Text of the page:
3.1. REPEAT INSTABILITY Each of the above-described disorders is characterized by the presence of a trinucleotide repeat within the gene responsible for that disorder. For fragile X syndrome and SCA12, the trinucleotide repeat is localized to the 5' untranslated region and for DM I and SCA8 it is present in the 3' untranslated region. For SBMA, HD, SCA1, SCA2, SCA3/MJD, SCA6, SCA7, and DRPLA, the repeat is within the coding region. In 96% of patients with Friedreich ataxia, the repeat is located within an intron with approx 4% of the remaining affected patients, presenting as compound heterozygotes for the intronic GAA expansion on one allele and a point mutation within the Frataxin (FRDA) gene on the other allele. Common to each of these disorders is that the trinucleotide repeat is polymorphic within the normal population, with alle-les inherited stably from one generation to another (10). Also, in each of these disorders, expansion of the repeat beyond the normal range results in either abnormal gene function or abnormal levels of gene product and, ultimately, disease.

In the disease state, the trinucleotide repeat for each of these disorders demonstrates instability when transmitted from parents to offspring. Expansion of unstable trinucleotide repeats during transmission is most often the case, although contractions have also been documented. In general, instability of trin-ucleotide repeats is directly related to their size (i.e., the longer the repeat, the more likely it is to undergo expansion) (10-12). This is particularly well documented for FRAXA and DM I. Stability of repeats also appears to be related to the primary sequence. In FRAXA and SCA1, for example, the trinucleotide repeat sequences are not perfect sequences, but are interrupted: interspersed AGG (instead of CGG) for Fragile X syndrome and one to three CAT repeats within the CAG repeat for SCA1 (13,14). Loss of these interruption sequences appears to render the resulting repeat susceptible to greater instability with minimal expansion. For SCA1, the age of onset is determined by the number of uninterrupted CAG repeats. The presence of one or more CAT interruptions within an expanded allele have been associated with a milder phenotypic presentation as well as a later age of onset. However, when a repeat reaches a critical size threshold, the repeat becomes very unstable regardless of interruptions. For example, a repeat size of 100 or greater in FRAXA almost always leads to a full mutation (>200) in subsequent generations (15). Recent studies indicate that the loss of AGG interruptions leading to an expansion of premutations to full mutations occurs as one of the final events in the expansion process that is observed in Fragile X families (16).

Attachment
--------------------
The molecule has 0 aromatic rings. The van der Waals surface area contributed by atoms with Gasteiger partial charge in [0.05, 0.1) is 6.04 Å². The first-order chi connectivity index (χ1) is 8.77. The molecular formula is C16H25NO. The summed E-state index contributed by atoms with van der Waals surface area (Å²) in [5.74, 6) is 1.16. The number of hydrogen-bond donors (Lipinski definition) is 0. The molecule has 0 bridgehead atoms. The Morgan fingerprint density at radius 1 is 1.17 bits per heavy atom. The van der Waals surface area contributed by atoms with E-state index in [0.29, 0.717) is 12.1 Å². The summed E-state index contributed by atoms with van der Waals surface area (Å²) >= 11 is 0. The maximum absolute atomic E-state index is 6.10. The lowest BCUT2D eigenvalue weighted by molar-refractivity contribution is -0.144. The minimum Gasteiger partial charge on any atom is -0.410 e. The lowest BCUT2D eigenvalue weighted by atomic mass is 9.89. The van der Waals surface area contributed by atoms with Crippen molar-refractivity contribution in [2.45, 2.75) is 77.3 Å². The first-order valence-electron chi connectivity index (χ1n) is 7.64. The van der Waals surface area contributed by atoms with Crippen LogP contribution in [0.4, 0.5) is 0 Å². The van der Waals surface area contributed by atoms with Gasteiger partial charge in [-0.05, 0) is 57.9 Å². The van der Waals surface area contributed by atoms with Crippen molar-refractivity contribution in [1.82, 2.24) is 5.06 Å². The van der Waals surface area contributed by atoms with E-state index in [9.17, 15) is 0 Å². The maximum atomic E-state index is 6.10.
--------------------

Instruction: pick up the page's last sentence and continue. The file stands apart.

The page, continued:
3.2. GENOTYPE AND PHENOTYPE CORRELATION For each of the trinucleotide repeat disorders, there is a correlation between increasing repeat size and disease severity (17,18). Anticipation (worsening of disease severity and decreasing of age of onset over successive generations) is well documented and correlates with increasing expansion size (10,11,17-19). For example, both congenital DM patients and the most severely retarded FRAXA syndrome patients nearly always have dramatic repeat expansions, whereas those with smaller expansions typically have milder disease (10,11,20). Similarly, in individuals with HD, larger repeats are associated with prominent atrophy at the head of the caudate, a region of brain responsible for movement integration (21). In case of the CAG repeat disorders, increasing repeat length correlates with earlier disease onset (17-19,22,23). This correlation is strongest for SCA1, where approx 70% of the variability in age of disease onset is accounted for by repeat length (22). In Friedreich ataxia, the presence of two expanded alleles as a result of the autosomal recessive nature of this disease precludes the occurrence of anticipation as seen in other dominantly inherited autosomal or X-linked trinucleotide repeat disorders. However, the age of onset and severity of disease correlate with the size of the smaller of the two repeats (24). Although strong correlations exist in all triplet repeat diseases, other factors apparently also influence the severity and age onset of the diseases (17,20,23). For example, in SBMA and HD, it has been reported that affected siblings with very similar repeat lengths have had onset of symptoms at very different ages (17,23). Similarly, several patients with Friedreich ataxia show a later age of onset or retained reflexes despite a similar distribution of repeat sizes (25,26). Thus, generally, a larger triplet repeat size correlates with more severe disease, although significant but unidentified genetic/environmental modifiers might also play a role in severity.

Fragile X syndrome, FRDA, and DM I also have repeat sizes considered to be in a "premutation" range. The premutation, which is intermediate in size between the normal repeat and "full mutation" size ranges, usually causes minimal (if any) phenotypic abnormalities. However, the premutation is unstable and often leads to further expansion and full phenotypic expression in the subsequent generation (11). In addition, there is evidence for the existence of a "gray zone" in which normal and abnormal repeat sizes might overlap. The stability of repeats in this range differs between families and, thus, requires evaluation of multiple generations before repeat stability can be determined. Furthermore, stability of gray zone repeats can be affected by interruption of the trinucleotide repeat sequence, as discussed in Section 3.1.